Monday, February 20, 2012

Just Writing for my Valentine

It's ten o'clock already and I should go to bed, not write, but these thoughts have been sitting ohso patiently on the shelf in my mind for days now and I don't want them to get bored and just walk off away and never get said. Sleep is over-rated anyway. It's just another one of those things we mothers do and do and never finished or get enough of.

We went to see Romeo and Juliet for Valentines Day. It was beautiful. And magical. And this time, sad. We've seen that play four times in our nearly-eleven-years of marriage and every time I see it differently.

As a newly-wed, on our honeymoon, it was a tale of ultimate passion, ultimate sacrifice. The noble lovers giving all for their love. And how like new love that is. It's a fierce fire, consuming the lovers, all rational thought burned away in the heat of desire and the certainty of choice. It seemed very right to me at the time that each should take their own life-- for me too, life without my lover seemed impossible to comprehend. It ought not be allowed to exist. Death would be preferable.

This year, knee-deep into my marriage, this beautiful adventure, I saw something different. I could see more clearly the dangerous and fleeting nature of that consuming fire. My eyes are no longer blind and I could see those little follies lovers so oft commit. The passion seems now a little hollow-- lacking knowledge. The fire burns more than it warms or lights, lacking the proper density of fuel. Early love burns like paper-- so quick to light, so hot-burning and yet so impermanent. Theirs was a showy, surface love-- all leaf and flower and no root. All passion and no knowledge, no experience, no story written yet. So unworthy of the sacrifice they made for it.

Give me instead this love I have here. Slow-burning, hot, and steady. It fills our house with warmth and light. It's been fueled by eleven long years of self-sacrifice, patience, commitment and knowledge. I love you know because I know you. I love you because I have grafted myself into you through these years. I have nestled deep into the core of you and we have taken root together and grown into a living alloy. And the middle-years of the fire we started so long ago are so warm and beautiful to me.

check out the other bloggers just writing with Heather...

Wednesday, February 15, 2012

Just Writing.. A Valentine for my favorite Super Hero

I love it when he pauses for a moment in his mad rush out the door, looks back at me and comes long-legged loping back for a quick kiss and an "I love you, Mom...." Then he's off again, signing i-love-you with his fingers over the back of his shoulder as he blasts off across the pool deck.

Oh, Iron Man, my heart belongs to you...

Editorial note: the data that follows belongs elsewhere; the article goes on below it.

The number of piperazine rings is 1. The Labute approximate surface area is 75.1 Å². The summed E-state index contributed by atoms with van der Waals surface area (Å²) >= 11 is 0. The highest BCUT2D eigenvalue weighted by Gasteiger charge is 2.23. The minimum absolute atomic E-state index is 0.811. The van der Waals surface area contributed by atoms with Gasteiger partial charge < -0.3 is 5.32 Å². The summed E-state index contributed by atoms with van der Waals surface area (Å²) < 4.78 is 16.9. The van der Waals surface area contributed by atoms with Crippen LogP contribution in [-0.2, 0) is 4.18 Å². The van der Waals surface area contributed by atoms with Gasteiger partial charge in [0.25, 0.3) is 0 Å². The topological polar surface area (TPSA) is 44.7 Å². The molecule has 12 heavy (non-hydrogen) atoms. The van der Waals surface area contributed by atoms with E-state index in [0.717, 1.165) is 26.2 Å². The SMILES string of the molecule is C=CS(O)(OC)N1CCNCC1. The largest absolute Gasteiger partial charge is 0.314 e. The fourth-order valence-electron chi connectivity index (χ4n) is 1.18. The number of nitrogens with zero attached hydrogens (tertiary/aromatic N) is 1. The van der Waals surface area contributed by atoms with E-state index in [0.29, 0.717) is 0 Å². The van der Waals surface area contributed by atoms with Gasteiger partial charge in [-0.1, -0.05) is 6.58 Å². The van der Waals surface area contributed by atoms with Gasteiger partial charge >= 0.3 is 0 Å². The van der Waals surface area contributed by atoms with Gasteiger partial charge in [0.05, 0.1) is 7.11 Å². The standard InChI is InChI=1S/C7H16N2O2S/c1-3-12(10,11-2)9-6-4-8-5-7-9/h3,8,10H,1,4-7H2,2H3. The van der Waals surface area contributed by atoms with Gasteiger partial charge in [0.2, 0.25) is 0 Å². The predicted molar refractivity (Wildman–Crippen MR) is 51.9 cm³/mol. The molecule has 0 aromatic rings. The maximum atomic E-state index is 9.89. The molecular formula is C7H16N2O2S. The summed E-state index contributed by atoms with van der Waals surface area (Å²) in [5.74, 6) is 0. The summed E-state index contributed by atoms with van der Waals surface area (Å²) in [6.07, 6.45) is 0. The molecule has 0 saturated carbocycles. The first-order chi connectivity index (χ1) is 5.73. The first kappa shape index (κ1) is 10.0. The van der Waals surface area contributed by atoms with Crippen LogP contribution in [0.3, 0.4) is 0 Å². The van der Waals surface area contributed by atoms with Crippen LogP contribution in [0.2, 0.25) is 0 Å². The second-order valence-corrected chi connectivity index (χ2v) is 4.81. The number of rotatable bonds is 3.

Or at least this four-almost-five-year-old reincarnation of you. I doubt these off-handed declarations of devotion will last too many more years. I know already how quickly come the days of hard-headed independence, the determination not to be mothered that covers over a deep need for just that. The silent tears of frustrated rage hidden behind a curtain of hair and smothered by a surreptitiously sucked index finger. Oh how my heart aches over that one sometimes. I can see little glimpses of who she'll be one day, and my heart is glad, but the getting there is soso hard sometimes.

Not that Iron Man and I don't have our moments. Moments of accusatory rage, "Mo-ooom, you're not LISTENING to me!" Moments of complete exasperation and impatience on my part as he takes up so much of my mind space with his slow questions, interminable explanations and elaborate and never-ending stories...

But there are these snapshots, this long-legged lope, those quick pecks and that thumb-and-fingers-over-the-shoulder. They steal my heart away...

Iron Man, I'm yours forever...

Just Writing, with Heather of the EO and lots of other lovely bloggers...

Sunday, February 12, 2012

Building Cathedrals

There were three stonemasons, working in a stoneyard, cutting rough rock into square blocks. When asked what they were doing by a passerby, the first stonemason responded, "Cutting this stone into blocks."

The second stonemason replied, "Working, to make a living."

The third lifted his eyes toward the horizon. "I am building a Cathedral for the Glory of God, " he said.

I've heard that story before. I imagine many of you have, too. But when our pastor told it this morning after a sermon on vocation, work and doing whatever we do to the Glory of God, I heard it with new ears. Ears that had recently also heard the words of some girlfriends as we reminded one another that Motherhood is not just something we kinda do because we have children and someone's got to do it.

It's our vocation. Our career. Our Calling.